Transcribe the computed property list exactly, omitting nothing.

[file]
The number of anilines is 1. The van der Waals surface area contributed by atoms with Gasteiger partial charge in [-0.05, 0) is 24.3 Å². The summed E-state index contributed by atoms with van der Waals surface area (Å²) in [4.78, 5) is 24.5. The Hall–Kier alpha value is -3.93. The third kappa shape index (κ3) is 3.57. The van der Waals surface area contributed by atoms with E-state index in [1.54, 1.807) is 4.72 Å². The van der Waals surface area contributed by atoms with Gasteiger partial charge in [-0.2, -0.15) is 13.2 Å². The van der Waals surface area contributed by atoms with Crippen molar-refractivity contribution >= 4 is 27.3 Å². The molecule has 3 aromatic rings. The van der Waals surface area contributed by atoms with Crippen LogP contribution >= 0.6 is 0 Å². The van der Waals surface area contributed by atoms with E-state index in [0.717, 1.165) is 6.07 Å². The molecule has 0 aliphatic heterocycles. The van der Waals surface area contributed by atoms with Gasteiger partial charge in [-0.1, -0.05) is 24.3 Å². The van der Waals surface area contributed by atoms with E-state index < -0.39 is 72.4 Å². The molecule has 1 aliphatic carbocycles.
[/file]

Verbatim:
The number of anilines is 1. The van der Waals surface area contributed by atoms with Gasteiger partial charge in [-0.05, 0) is 24.3 Å². The summed E-state index contributed by atoms with van der Waals surface area (Å²) in [4.78, 5) is 24.5. The Hall–Kier alpha value is -3.93. The third kappa shape index (κ3) is 3.57. The van der Waals surface area contributed by atoms with E-state index in [1.54, 1.807) is 4.72 Å². The van der Waals surface area contributed by atoms with Gasteiger partial charge in [-0.2, -0.15) is 13.2 Å². The van der Waals surface area contributed by atoms with Crippen molar-refractivity contribution >= 4 is 27.3 Å². The molecule has 3 aromatic rings. The van der Waals surface area contributed by atoms with Crippen LogP contribution >= 0.6 is 0 Å². The van der Waals surface area contributed by atoms with E-state index in [0.717, 1.165) is 6.07 Å². The molecule has 0 aliphatic heterocycles. The van der Waals surface area contributed by atoms with Gasteiger partial charge in [-0.1, -0.05) is 24.3 Å². The van der Waals surface area contributed by atoms with E-state index < -0.39 is 72.4 Å². The molecule has 1 aliphatic carbocycles.